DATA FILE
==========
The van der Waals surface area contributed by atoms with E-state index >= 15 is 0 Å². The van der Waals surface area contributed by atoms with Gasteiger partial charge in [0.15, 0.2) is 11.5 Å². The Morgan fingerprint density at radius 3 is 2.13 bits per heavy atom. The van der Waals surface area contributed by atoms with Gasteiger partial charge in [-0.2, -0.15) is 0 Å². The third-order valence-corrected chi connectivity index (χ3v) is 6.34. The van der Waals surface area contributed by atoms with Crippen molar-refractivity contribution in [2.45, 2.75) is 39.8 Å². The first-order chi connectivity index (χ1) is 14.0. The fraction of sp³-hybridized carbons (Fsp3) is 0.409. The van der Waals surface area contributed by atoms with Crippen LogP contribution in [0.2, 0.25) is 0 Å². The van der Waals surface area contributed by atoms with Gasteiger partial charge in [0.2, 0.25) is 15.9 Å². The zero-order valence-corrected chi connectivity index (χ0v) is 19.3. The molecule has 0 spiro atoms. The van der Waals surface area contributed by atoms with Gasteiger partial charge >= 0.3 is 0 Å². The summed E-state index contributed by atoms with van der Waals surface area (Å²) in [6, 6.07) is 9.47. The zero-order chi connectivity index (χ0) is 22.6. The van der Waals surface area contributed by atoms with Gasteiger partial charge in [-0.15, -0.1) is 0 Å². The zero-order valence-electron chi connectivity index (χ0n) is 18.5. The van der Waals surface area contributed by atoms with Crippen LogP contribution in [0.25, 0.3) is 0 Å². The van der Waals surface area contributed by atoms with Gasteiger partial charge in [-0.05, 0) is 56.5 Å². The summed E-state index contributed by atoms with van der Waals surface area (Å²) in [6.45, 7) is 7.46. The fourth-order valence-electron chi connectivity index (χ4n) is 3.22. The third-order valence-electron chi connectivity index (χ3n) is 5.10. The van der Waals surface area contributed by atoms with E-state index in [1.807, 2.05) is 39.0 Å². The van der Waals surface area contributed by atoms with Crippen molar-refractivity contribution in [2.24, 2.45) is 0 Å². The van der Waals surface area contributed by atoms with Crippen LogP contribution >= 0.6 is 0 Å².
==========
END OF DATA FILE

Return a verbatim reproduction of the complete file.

The van der Waals surface area contributed by atoms with E-state index >= 15 is 0 Å². The van der Waals surface area contributed by atoms with Gasteiger partial charge in [0.15, 0.2) is 11.5 Å². The Morgan fingerprint density at radius 3 is 2.13 bits per heavy atom. The van der Waals surface area contributed by atoms with Gasteiger partial charge in [-0.2, -0.15) is 0 Å². The third-order valence-corrected chi connectivity index (χ3v) is 6.34. The van der Waals surface area contributed by atoms with Crippen molar-refractivity contribution in [2.45, 2.75) is 39.8 Å². The first-order chi connectivity index (χ1) is 14.0. The fraction of sp³-hybridized carbons (Fsp3) is 0.409. The van der Waals surface area contributed by atoms with Crippen LogP contribution in [0.2, 0.25) is 0 Å². The van der Waals surface area contributed by atoms with Gasteiger partial charge in [0.2, 0.25) is 15.9 Å². The zero-order valence-corrected chi connectivity index (χ0v) is 19.3. The molecule has 0 spiro atoms. The van der Waals surface area contributed by atoms with Gasteiger partial charge >= 0.3 is 0 Å². The summed E-state index contributed by atoms with van der Waals surface area (Å²) in [6, 6.07) is 9.47. The zero-order chi connectivity index (χ0) is 22.6. The van der Waals surface area contributed by atoms with Gasteiger partial charge in [-0.15, -0.1) is 0 Å². The zero-order valence-electron chi connectivity index (χ0n) is 18.5. The van der Waals surface area contributed by atoms with Crippen LogP contribution in [0.25, 0.3) is 0 Å². The van der Waals surface area contributed by atoms with Gasteiger partial charge in [-0.05, 0) is 56.5 Å². The summed E-state index contributed by atoms with van der Waals surface area (Å²) in [6.45, 7) is 7.46. The fourth-order valence-electron chi connectivity index (χ4n) is 3.22. The third-order valence-electron chi connectivity index (χ3n) is 5.10. The van der Waals surface area contributed by atoms with E-state index in [1.807, 2.05) is 39.0 Å². The van der Waals surface area contributed by atoms with Crippen molar-refractivity contribution in [2.24, 2.45) is 0 Å². The van der Waals surface area contributed by atoms with Crippen LogP contribution >= 0.6 is 0 Å².